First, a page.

This week, attorneys for the California Secretary of State's Office and Gov. Jerry Brown's (D) campaign for a compromise tax hike initiative responded to a lawsuit filed by an anti-tax group by saying that it is too late to renumber November ballot initiatives, the Sacramento Bee's "Capitol Alert" reports (Yamamura, "Capitol Alert," Sacramento Bee, 8/1).
In June, Brown signed the fiscal year 2012-2013 budget deal, which includes revenue from the compromise tax hike plan developed by Brown and supporters of the "Millionaires Tax."
As part of the budget agreement, Brown approved AB 1499, which prioritizes bonds and constitutional amendments on voting ballots.
Since the compromise tax hike plan is considered a constitutional amendment, it would be placed near the top of the ballot under AB 1499.
In July, the Howard Jarvis Taxpayers Association filed a lawsuit alleging that lawmakers violated state law by using a majority-vote budget bill to move the compromise tax hike plan to the top of the ballot.
The group argues that the measure is unrelated to carrying out the provisions of the state's general fund budget (California Healthline, 7/11).
Response to Lawsuit
In their court response to the lawsuit, attorneys for Secretary of State Debra Bowen (D) and Brown's tax hike campaign provided no legal arguments defending the measure.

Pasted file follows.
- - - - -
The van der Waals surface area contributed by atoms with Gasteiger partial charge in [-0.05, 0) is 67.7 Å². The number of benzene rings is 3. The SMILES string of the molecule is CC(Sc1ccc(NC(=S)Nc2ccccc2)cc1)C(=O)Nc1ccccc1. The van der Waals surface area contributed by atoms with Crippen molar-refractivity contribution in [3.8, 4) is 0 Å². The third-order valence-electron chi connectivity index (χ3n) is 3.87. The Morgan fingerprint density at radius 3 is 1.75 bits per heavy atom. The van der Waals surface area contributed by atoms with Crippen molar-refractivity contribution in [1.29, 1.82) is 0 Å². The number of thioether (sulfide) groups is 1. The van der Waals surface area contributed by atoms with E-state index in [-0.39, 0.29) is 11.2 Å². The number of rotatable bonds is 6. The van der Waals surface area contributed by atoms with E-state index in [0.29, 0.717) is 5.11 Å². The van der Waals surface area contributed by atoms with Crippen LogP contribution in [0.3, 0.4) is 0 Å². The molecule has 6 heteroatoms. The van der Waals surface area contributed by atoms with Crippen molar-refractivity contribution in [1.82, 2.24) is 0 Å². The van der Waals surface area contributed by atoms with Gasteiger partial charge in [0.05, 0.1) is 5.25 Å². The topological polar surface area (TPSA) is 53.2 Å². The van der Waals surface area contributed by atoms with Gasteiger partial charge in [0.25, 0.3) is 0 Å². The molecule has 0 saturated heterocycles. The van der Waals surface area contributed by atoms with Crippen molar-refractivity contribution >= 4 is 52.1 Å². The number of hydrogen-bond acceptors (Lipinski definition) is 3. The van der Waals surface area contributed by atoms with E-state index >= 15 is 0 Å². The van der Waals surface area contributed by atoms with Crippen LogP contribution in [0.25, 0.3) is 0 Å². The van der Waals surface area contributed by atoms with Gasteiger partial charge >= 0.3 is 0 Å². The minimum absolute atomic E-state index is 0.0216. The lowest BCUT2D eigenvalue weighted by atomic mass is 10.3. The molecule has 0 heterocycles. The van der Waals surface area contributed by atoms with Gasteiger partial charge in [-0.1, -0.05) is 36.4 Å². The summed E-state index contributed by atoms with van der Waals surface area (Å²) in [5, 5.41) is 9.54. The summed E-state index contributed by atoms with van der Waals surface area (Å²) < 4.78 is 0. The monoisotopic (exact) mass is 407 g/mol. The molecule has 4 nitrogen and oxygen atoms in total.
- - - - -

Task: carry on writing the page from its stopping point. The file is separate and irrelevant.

Instead, they presented logistical difficulties with reordering ballot measures after the initiatives already were assigned spaces on the ballot by Bowen last month.
Attorneys for Brown's tax hike campaign said that rescinding the ballot numbers would disrupt the election process and cause confusion among campaigns.
Thomas Willis, attorney for Brown's tax hike campaign, added, "Beyond the printing and distribution of ballot materials, any change in the proposition numbers would also cause voter confusion" because the media and campaign committees "have been referring to the measures almost exclusively by number over the last three weeks."
In addition, he said that reordering the ballot initiatives would cause "significant financial loss to most of the campaign committees" because they typically print materials for the initiatives in bulk early in the election process.
Lawyers for Bowen said that the secretary has no authority to ignore laws passed by legislators ("Capitol Alert," Sacramento Bee, 8/1).